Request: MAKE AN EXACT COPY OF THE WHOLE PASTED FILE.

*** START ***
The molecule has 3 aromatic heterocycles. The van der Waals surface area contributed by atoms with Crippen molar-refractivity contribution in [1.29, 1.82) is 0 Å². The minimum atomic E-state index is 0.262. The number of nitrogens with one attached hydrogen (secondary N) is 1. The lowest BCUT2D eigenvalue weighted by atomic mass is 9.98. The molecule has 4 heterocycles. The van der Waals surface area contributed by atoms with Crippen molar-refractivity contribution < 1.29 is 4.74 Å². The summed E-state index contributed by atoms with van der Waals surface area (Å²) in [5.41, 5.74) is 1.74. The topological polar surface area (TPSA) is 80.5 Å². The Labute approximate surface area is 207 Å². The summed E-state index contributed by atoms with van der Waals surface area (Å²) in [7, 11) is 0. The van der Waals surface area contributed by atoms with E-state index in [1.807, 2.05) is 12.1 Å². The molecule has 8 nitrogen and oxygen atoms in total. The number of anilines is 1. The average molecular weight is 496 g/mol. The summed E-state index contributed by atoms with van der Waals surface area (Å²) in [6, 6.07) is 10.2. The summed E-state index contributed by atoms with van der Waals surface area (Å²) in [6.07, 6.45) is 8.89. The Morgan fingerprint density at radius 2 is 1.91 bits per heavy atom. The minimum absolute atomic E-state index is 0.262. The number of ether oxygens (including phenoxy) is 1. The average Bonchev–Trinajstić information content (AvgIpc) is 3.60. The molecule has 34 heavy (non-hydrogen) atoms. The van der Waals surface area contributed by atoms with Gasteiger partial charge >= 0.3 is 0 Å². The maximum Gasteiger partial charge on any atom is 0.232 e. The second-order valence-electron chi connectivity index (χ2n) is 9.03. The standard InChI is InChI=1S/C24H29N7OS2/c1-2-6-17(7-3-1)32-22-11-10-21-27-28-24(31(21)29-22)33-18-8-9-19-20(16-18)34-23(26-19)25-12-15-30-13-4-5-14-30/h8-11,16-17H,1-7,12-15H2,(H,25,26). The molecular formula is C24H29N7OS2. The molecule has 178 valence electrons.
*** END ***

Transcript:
The molecule has 3 aromatic heterocycles. The van der Waals surface area contributed by atoms with Crippen molar-refractivity contribution in [1.29, 1.82) is 0 Å². The minimum atomic E-state index is 0.262. The number of nitrogens with one attached hydrogen (secondary N) is 1. The lowest BCUT2D eigenvalue weighted by atomic mass is 9.98. The molecule has 4 heterocycles. The van der Waals surface area contributed by atoms with Crippen molar-refractivity contribution < 1.29 is 4.74 Å². The summed E-state index contributed by atoms with van der Waals surface area (Å²) in [5.41, 5.74) is 1.74. The topological polar surface area (TPSA) is 80.5 Å². The Labute approximate surface area is 207 Å². The summed E-state index contributed by atoms with van der Waals surface area (Å²) in [7, 11) is 0. The van der Waals surface area contributed by atoms with E-state index in [1.807, 2.05) is 12.1 Å². The molecule has 8 nitrogen and oxygen atoms in total. The number of anilines is 1. The average molecular weight is 496 g/mol. The summed E-state index contributed by atoms with van der Waals surface area (Å²) in [6, 6.07) is 10.2. The summed E-state index contributed by atoms with van der Waals surface area (Å²) in [6.07, 6.45) is 8.89. The Morgan fingerprint density at radius 2 is 1.91 bits per heavy atom. The minimum absolute atomic E-state index is 0.262. The number of ether oxygens (including phenoxy) is 1. The average Bonchev–Trinajstić information content (AvgIpc) is 3.60. The molecule has 34 heavy (non-hydrogen) atoms. The van der Waals surface area contributed by atoms with Gasteiger partial charge >= 0.3 is 0 Å². The maximum Gasteiger partial charge on any atom is 0.232 e. The second-order valence-electron chi connectivity index (χ2n) is 9.03. The standard InChI is InChI=1S/C24H29N7OS2/c1-2-6-17(7-3-1)32-22-11-10-21-27-28-24(31(21)29-22)33-18-8-9-19-20(16-18)34-23(26-19)25-12-15-30-13-4-5-14-30/h8-11,16-17H,1-7,12-15H2,(H,25,26). The molecular formula is C24H29N7OS2. The molecule has 178 valence electrons.